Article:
We decide to hit the trail early. After so many nights in the tent, we are very efficient at packing up. We roll up our mattress pads, sleeping bag liners, blanket and extra clothes, stashing them in stuff sacks and putting them outside the tent when we first get out. I take an extra minute to put in my contacts and sweep down the tent, flipping the edge so the pine needles and most other debris fall out.
I measure and boil water for oatmeal while Walt starts to take down the tent. While the water’s boiling, I help him fold up the tent, then we have breakfast, clean up and re-pack our backpacks. It’s funny to think how awkward this all was in Maine and now when we fold the tent, we both know we’re going to shake one side first and then exactly how we’re going to fold it and who (Walt) is going to roll it up. It’s actually a very comforting ritual and we do it very smoothly, with very little talking.
Our fellow hikers were not exaggerating about the state of the trail. It’s like nothing we’ve ever hiked. The thimbleberries, grasses, ferns and everything else green have just overtaken the trail. We opted not to wear our rain gear even though we know all the foliage would be wet this early in the morning and within half an hour our fronts are soaked from the waist down. The day is warm so we’re in no danger of hypothermia and by the time we stop for lunch, we have dried out.
At many points the foliage is over my head and at one point I stop and ask Walt to fish out his phone for a couple of photos because this is pretty unbelievable. I’m pretty much just holding my hiking poles in front of me to push away the jungle while making sure my feet aren’t hitting any resistance – that’s the only way I can tell we’re still on the trail. Despite all this, we are moving pretty fast, at least at our usual 2 mph pace, if not faster. Looking for the bright side, I remark that at least the trail is fairly level and the ground is dry; if the trail were muddy like La Cloche had been, I’m sure I would have had another meltdown.
As it is, we get through the overgrowth in pretty good time and head into the birch forest that leads us uphill to the fire tower, which is a little more than halfway to tonight’s campsite. The forest is easy to hike and eventually we come out to a pretty rock ridge. There’s no one else at the fire tower, so we pull out our stove and have another chicken-and-mashed-potatoes hot lunch, sitting in the tower, enjoying the view out to Lake Superior and a lighthouse in the distance. It’s lovely.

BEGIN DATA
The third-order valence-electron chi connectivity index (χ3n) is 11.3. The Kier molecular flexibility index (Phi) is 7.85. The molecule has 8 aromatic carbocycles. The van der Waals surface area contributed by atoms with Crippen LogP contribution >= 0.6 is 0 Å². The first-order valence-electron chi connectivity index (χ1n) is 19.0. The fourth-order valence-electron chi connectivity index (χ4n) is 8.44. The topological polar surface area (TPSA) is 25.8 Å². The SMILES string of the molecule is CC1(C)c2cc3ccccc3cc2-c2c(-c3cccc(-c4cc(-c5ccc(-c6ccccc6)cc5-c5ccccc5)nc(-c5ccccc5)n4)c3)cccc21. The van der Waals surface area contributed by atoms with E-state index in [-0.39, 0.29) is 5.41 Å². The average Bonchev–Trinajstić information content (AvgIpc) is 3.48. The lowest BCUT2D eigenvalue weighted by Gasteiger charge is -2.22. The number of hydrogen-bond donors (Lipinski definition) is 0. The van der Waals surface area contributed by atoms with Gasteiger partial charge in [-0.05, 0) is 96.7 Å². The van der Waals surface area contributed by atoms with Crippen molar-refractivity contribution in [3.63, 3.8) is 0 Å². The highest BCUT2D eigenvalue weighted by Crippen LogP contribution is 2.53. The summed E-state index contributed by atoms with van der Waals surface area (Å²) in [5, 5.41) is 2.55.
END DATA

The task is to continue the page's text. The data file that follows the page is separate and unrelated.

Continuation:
We continue hiking along the open ridge, with tall grasses that, thankfully, haven’t overgrown the trail until we come to a cliff edge that overlooks the eastern end of Feldtmann Lake. Unfortunately our camp is on the western end of the lake and it’s a pretty good-sized lake.
I’m ready for camp about 20 minutes before we hit the trail junction sign that tells us we’ve arrived. But it’s still early afternoon; we’ve hiked our 10.5 miles in 5 hours plus half an hour for our lunch stop. There’s no one else in camp so we get our pick of sites and choose No. 2, right on the lake. We set up camp. Again, we have a set rhythm and it doesn’t take long so soon we’re enjoying the sunny afternoon reading and dozing.
I hear waves on the shore, which seems odd since this is a lake completely contained by the island – there’s no boaters here and there doesn’t seem to be much wind. Then I hear a splash. Hmmm.
I get up and walk over to the shore and sure enough, there’s a bull moose swimming in the water. I get Walt, who has retreated to the shade of the tent, and we watch the moose take an afternoon dip some 40 yards from us. We really only can see his head and his antlers and our phone cameras are not good enough to get any good pictures but it’s exciting for us. We’ve been in moose country several times on this trip, including in New Hampshire and La Cloche, where we saw lots of moose scat, but this is our first moose. After 10 minutes or so, the moose heads out of the water and into the woods.
A ranger had told us we had a good chance of seeing a moose in this lake but on our first day we ran into a couple who said they had hiked on the island three times and had only just seen their first moose, so we weren’t confident that we would see one. We go to sleep very contented that we have gone through our longest day, the worst of the foliage and seen a moose.